The title of this blog, Legal Futurology, contains a certain degree of deliberate ambiguity. You, Dear Reader, may wonder, what kind of a future we are talking about and what the law has to do it. At this point we don't expect we will be writing about futures (the financial instruments) or about future developments in the law in general, say, regarding the resolution of the financial crisis or the next EU treaty or planned directive this or statute that or what the court will (or should) decide in Rubber v. Glue or whatever. While we cannot promise to avoid such topics altogether (classic evasive move there), what we have in mind are some very specific aspects of the future and the law.
The future we are referring to is that of the William Gibson quotation 'The future is already here — it's just not very evenly distributed.' It is also that of Richard Susskind's book Future of Law*. And since at least one of us is a board-certified Legal Realist, there might be the odd dash of future in the sense of Prediction Theory thrown in as well.
More concretely, we both are researchers at the University of Helsinki working at the intersection of law and artificial intelligence. Our perspectives are quite different, as one of us (Anniina) studies AI as the object of legal regulation, whereas the other (Anna) studies AI as a tool to facilitate legal information retrieval or even do legal reasoning by itself. These complementary perspectives should open up for a broader range of topics than either one of us could do by herself. We are also planning to take advantage of this in more traditional fora through co-authored publications (stay tuned!).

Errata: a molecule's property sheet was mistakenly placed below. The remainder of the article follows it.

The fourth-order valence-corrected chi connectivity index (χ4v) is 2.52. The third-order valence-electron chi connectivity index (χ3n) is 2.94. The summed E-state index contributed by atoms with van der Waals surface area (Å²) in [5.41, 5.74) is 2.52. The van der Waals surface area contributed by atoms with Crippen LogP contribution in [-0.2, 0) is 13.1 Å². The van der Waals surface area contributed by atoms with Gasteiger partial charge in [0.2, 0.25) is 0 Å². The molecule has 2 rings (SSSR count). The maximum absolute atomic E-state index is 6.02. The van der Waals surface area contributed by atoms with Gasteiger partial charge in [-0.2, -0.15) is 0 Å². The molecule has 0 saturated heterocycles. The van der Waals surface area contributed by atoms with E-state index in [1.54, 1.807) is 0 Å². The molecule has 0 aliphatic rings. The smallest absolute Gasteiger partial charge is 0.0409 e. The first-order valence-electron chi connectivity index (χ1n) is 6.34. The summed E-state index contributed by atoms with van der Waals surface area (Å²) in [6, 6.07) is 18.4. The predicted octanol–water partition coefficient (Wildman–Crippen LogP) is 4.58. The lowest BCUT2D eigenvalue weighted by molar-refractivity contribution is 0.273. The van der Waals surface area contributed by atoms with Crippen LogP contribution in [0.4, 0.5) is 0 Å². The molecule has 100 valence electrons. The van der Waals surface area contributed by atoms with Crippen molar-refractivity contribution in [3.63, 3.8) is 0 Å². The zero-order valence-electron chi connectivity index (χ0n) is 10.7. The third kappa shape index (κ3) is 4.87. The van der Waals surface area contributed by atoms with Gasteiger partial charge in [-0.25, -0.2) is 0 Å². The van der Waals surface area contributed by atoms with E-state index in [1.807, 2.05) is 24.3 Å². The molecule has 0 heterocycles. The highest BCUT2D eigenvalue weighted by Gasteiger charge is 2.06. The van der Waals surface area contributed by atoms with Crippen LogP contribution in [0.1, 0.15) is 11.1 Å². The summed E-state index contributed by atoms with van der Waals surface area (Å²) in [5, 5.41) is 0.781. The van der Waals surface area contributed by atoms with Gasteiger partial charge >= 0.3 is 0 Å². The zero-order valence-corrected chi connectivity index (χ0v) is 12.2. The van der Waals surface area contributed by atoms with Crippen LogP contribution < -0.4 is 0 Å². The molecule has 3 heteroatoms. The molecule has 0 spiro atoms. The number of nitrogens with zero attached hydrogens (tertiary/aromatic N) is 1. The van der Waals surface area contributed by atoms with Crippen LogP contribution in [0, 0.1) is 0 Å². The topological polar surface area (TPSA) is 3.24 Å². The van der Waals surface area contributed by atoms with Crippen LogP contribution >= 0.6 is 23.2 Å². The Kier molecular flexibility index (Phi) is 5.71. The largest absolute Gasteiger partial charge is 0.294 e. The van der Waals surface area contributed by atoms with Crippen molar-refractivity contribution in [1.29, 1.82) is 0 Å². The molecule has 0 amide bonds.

Speaking of publications, we also see this blog as an opportunity to develop our research ideas in a manner better suited for a field in which the pace of technical development is so overwhelming that traditional publication-based academic discussion just doesn't cut it, especially if the ideas are slated for publication in a monograph x years from now rather than as a standalone article. We will of course also be writing about our own articles as well as interesting stuff we have read elsewhere. The style of the posts would probably not get past peer review (and anyway one can't just print out all one's blog posts and call it a dissertation, right?) but some of texts published here are bound to end up in our more serious publications more or less verbatim. To steal terminology from the software industry, we see this blog as a platform for rapid prototyping or Agile Development of our research ideas, which of course is very much in vogue these days. If you agree with what we write, we don't mind if you show it, and if you vehemently disagree with us, we would appreciate your (civil) comments even more.
Or, as put by the Agile Development guru Benjamin Cardozo:
'I sometimes think that we worry ourselves overmuch about the enduring consequences of our errors. They may work a little confusion for a time. In the end, they will be modified or corrected or their teachings ignored. The future takes care of such things. In the endless process of testing and retesting, there is a constant rejection of the dross, and a constant retention of whatever is pure and sound and fine.'#
Share and enjoy,
Anna & Anniina
* OUP 1996. You should really read his The End of Lawyers? Rethinking the Nature of Legal Services (OUP 2008) instead, but we couldn't possibly reuse that as a title for the blog, now could we?
# The Nature of the Judicial Process (Yale University Press 1921), p. 179
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